The 2017 California Economic Outlook: Clear and sunny for now, but resource limitations are a growing probability…

by Mark Schniepp
January 2017

Happy New Year

The financial markets finished the year with double digit returns for calendar 2017 and the Dow Jones Industrial Average barely missed hitting the 20,000 mark on Tuesday, December 27. Currently (January 4th), it is only about 32 points from its all time record high.

Bond prices appear to have stabilized for the moment, hovering around 2.5 percent for the 10 year Treasury and fixed mortgage rates are at 4.2 percent. The price of crude oil (and therefore gasoline) also appears stable at this writing.

We’ve reached the full employment level in the labor force, consumers are feeling very good today and about the coming year, and conditions for business expansion remain favorable. Depending on how fast the new Trump administration and Congress act, economic growth could attain its highest level of the current cycle in 2017.

Changes to Expect

The president elect will inherit an economy that is fundamentally strong. With very few layoffs and with record numbers of open job positions, it would take a severe shock to derail the current economy.

Significant changes in policy may be forthcoming, such as tax law, public spending on defense and homeland security, trade and immigration policy, and regulation.

We expect the Trump administration to implement an expansionary fiscal policy of deficit-financed tax cuts and greater government spending this year. So expect higher deficits.

The tax cuts will affect both corporations and households and are expected to be sizeable.

Higher stock prices are a clear plus for growth, through the wealth effect on consumer spending. Since the election and the run-up of stock prices, households holding stock are now worth about $1 trillion more. To the extent the market does not falter, that should produce more spending which will increase the rate of economic growth this year and next.

With bond rates rising, so are the myriad of interest rates. Higher rates of interest and inflation are in the base case scenario for 2017. That means that changes in these rates will not surprise the financial markets so no meltdown is expected.

The California Economy in 2017

You can expect an economy that looks much like it did in 2016 but with more jobs openings, more pressure to raise salaries and hourly rates of pay, and technology sectors that remain vibrant. This is because the world economy is growing faster again and there is rising demand for technology services and microprocessors.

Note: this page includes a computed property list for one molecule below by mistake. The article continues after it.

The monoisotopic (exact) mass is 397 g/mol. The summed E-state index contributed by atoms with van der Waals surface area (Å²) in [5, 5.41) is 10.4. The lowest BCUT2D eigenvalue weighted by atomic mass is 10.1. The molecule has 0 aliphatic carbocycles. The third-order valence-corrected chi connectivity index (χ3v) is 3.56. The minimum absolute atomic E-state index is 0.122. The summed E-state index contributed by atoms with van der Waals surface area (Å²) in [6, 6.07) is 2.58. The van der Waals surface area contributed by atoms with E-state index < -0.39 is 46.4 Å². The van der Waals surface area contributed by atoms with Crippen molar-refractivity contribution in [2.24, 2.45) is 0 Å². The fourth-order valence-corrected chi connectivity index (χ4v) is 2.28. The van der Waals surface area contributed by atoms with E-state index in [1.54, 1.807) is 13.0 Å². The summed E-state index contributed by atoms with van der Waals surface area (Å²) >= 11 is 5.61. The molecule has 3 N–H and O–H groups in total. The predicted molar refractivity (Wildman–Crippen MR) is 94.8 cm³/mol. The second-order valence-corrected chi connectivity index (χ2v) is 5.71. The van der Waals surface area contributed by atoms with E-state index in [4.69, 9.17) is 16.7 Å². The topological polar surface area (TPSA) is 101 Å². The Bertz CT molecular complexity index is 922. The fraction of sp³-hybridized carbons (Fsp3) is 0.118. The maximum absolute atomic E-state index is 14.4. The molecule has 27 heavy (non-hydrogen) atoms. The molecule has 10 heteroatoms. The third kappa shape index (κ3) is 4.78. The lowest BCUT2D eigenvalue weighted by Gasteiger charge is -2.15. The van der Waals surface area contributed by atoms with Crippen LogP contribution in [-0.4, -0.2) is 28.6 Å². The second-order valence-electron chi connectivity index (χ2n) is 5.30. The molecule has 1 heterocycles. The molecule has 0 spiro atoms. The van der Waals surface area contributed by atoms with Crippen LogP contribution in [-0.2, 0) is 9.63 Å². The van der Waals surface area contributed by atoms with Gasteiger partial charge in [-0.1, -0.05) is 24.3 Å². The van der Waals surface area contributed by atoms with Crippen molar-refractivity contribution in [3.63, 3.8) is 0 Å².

Job creation is likely to be lower, simply because we are already running at full employment, so recruitment of workers will be difficult and more expensive.

The retail industry should have a banner year. Rates of retail real estate utilization are already low and sales remain moderate to strong depending on the region. With record levels of population, employment, and income, greater levels of spending on goods and services is inevitable.

The visitor industry is not expected to slow much despite the strengthening U.S. dollar. Some slowing has been noticed in a few areas of the State, including Santa Barbara. However, more domestic demand for California vacations will occur in 2017, and much of this will offset the reduction in foreign visitors who are now finding California (and the rest of the U.S.) too expensive.

If immigration laws are tightened and undocumented workers are deported, then the state’s agricultural, construction, and hospitality sectors will experience labor shortages. This will prompt higher wages and salaries and higher rates of inflation in California.

Technology industries are running strong and this is a principal reason that California has outpaced the nation in economic growth. Despite Trumpian rhetoric about bringing jobs back from the Pacific Rim to the U.S., there is likely to be more job creation abroad because tech companies cannot hire enough STEM educated workers here.

Housing will be impacted by higher rates throughout the U.S. but disproportionately in California. Why? Because higher mortgage rates drive monthly payments up by more on higher valued homes. And California has a higher share of higher valued homes than elsewhere. Also, less development of new housing in coastal areas will inhibit the growth of supply. If supply growth does not keep up with demand growth, prices rise. Coastal communities, including the Bay Area, are likely to experience fewer existing home sales in 2017 and higher selling prices.

 


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The California Economic Forecast is an economic consulting firm that produces commentary and analysis on the U.S. and California economies. The firm specializes in economic forecasts and economic impact studies, and is available to make timely, compelling, informative and entertaining economic presentations to large or small groups.

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